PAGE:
The Leochilus is a genus that includes about thirty species of epiphytic orchids, widespread in tropical America, from Florida to Central America.
They have rather contained dimensions; the pseudobulbs are oval, fleshy, from each of them come out 1-2 elongated leaves, arched, 10-12 cm long; by the end of winter, or in spring, from the pseudobulbs grows a long stem, at times ramified, which carries several small perfumed flowers, usually of greenish-yellow colour, with purple dots on the labellum; some species have pink, white or cream flowers.
These orchids are not very common in cultivation, even if the rather prolonged flowering and the small perfumed flowers render them very decorative.
To obtain the best results in the cultivation of Leochilus orchids, it is best to plant these plants in a fairly bright place, but not exposed to direct sunlight; these orchids need winter temperatures close to 15-18°C, therefore they should be grown indoors or in a temperate greenhouse, taking care, if placed indoors, not to place them too close to heat sources, such as radiators, and always ensuring them a good light to avoid a stunted growth and a limited flowering.
- Some species of orchids have very special flowers, with a curved labellum, closed to form a kind of shoe; orchids with cup-shaped lips belong to three main genus of orchids.
- The genus cattleya orchids counts about fifty species of epiphytes and lithophytes, native to South America; they are equipped with fleshy pseudobulbs, which may have dimensions close to the 5-7 cm, with a …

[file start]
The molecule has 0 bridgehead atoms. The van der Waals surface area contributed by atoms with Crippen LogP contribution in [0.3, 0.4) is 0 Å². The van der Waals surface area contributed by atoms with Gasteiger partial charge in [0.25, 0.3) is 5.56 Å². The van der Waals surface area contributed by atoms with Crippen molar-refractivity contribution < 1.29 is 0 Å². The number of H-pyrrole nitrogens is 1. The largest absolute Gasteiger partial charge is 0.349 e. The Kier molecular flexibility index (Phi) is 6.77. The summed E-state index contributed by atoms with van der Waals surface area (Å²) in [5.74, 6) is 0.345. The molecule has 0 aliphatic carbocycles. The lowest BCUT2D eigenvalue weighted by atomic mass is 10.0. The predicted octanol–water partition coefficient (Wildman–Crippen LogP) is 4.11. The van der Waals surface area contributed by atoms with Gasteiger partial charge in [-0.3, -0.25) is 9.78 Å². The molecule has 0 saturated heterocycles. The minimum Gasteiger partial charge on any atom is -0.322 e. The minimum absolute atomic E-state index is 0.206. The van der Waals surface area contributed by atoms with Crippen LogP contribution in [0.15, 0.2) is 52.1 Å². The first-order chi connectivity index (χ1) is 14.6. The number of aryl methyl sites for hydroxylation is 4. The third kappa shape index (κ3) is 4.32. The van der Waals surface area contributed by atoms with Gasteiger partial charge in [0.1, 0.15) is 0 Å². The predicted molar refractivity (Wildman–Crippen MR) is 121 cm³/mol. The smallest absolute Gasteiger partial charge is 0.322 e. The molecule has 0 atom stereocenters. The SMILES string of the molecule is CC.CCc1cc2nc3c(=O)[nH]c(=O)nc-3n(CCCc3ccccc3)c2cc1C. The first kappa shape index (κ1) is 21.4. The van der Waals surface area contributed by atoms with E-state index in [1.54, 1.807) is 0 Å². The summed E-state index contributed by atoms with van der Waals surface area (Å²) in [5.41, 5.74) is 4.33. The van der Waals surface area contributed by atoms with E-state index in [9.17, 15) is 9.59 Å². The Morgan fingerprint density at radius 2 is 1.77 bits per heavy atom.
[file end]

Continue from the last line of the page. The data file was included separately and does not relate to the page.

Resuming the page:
- It is a genus that includes many epiphytic orchids, originating in the wetlands and mountains of South America, from Mexico to Peru. They do not have pseudubulbs and the leaves are long and narrow, they are not…
- The genus Laelia includes about 50-60 species of orchids, mainly epiphytic, native to Central America, very similar to the cattleya. These varieties form dense tufts of pseudobulbs, which are often found in the…
As for the supply of water to the Leochilus orchids, water regularly, placing the pot in immersion for a few minutes, until the substrate is well moist, then let it drain and place in a saucer, possibly filled with expanded clay quite moist, but not wet.
In the warmer months and during the winter, it is better to vaporize the leaves with demineralized water, in order to maintain the correct level of ambient humidity, determining factor for the vigorous growth of these plants; every 20-30 days, add to the water of the watering, the balanced fertilizer.
These orchids are epiphytic in nature, i.e. they grow by resting their roots on other plants, with their roots exposed; they therefore need a substratum made up of shredded bark, coconut fibre and sphagnum.
The pseudobulbs tend, with the years, to germinate, in order to originate new plants, for this reason it is good to repot the plant every 2-3 years, in order that it has the space necessary for growing and for replacing the substratum which, in the course of the time, tends to degrade, not providing any more a valid support for the roots.
Before proceeding with the repotting, it is best to wet the substratum and the roots, in order to make them less fragile and delicate, thus avoiding that they can break.
after the flowering, it is possible to divide the heads of pseudobulbs, taking care to keep one or more well developed roots for each portion of the head; the new plants thus obtained are to be immediately repotted individually.
Leochilus: Parasites and diseases
Sometimes cochineal lurks at the base of the leaves. To prevent it from causing damage to the plant, it is advisable to intervene quickly, using a cotton ball with alcohol to pass on the leaves to remove the parasites. Orchids can also present problems of radical rottenness, deriving from an excess of watering or from a substratum not sufficiently draining.